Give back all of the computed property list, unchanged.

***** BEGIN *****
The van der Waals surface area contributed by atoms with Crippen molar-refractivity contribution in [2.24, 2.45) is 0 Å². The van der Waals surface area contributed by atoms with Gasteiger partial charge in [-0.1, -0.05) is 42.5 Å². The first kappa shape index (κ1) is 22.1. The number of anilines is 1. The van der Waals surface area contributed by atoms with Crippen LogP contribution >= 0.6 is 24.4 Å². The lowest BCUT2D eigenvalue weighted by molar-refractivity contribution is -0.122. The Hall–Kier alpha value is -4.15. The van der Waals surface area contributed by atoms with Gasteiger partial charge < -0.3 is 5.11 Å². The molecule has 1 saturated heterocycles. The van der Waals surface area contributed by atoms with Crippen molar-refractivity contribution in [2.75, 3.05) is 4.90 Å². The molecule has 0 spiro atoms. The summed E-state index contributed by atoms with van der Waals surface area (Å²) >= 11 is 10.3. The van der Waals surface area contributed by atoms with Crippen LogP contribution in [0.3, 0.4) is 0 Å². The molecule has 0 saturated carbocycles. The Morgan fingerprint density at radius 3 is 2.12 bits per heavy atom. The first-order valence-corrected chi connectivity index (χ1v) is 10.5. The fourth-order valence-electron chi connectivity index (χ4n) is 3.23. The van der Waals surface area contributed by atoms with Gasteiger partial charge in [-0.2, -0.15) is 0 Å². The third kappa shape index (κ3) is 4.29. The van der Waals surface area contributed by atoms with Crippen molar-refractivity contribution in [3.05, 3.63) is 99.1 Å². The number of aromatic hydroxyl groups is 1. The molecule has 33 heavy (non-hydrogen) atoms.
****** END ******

The van der Waals surface area contributed by atoms with Crippen molar-refractivity contribution in [2.24, 2.45) is 0 Å². The van der Waals surface area contributed by atoms with Gasteiger partial charge in [-0.1, -0.05) is 42.5 Å². The first kappa shape index (κ1) is 22.1. The number of anilines is 1. The van der Waals surface area contributed by atoms with Crippen LogP contribution >= 0.6 is 24.4 Å². The lowest BCUT2D eigenvalue weighted by molar-refractivity contribution is -0.122. The Hall–Kier alpha value is -4.15. The van der Waals surface area contributed by atoms with Gasteiger partial charge < -0.3 is 5.11 Å². The molecule has 1 saturated heterocycles. The van der Waals surface area contributed by atoms with Crippen molar-refractivity contribution in [2.75, 3.05) is 4.90 Å². The molecule has 0 spiro atoms. The summed E-state index contributed by atoms with van der Waals surface area (Å²) >= 11 is 10.3. The van der Waals surface area contributed by atoms with Crippen LogP contribution in [0.3, 0.4) is 0 Å². The molecule has 0 saturated carbocycles. The Morgan fingerprint density at radius 3 is 2.12 bits per heavy atom. The first-order valence-corrected chi connectivity index (χ1v) is 10.5. The fourth-order valence-electron chi connectivity index (χ4n) is 3.23. The van der Waals surface area contributed by atoms with Gasteiger partial charge in [-0.2, -0.15) is 0 Å². The third kappa shape index (κ3) is 4.29. The van der Waals surface area contributed by atoms with Crippen molar-refractivity contribution in [3.05, 3.63) is 99.1 Å². The number of aromatic hydroxyl groups is 1. The molecule has 33 heavy (non-hydrogen) atoms.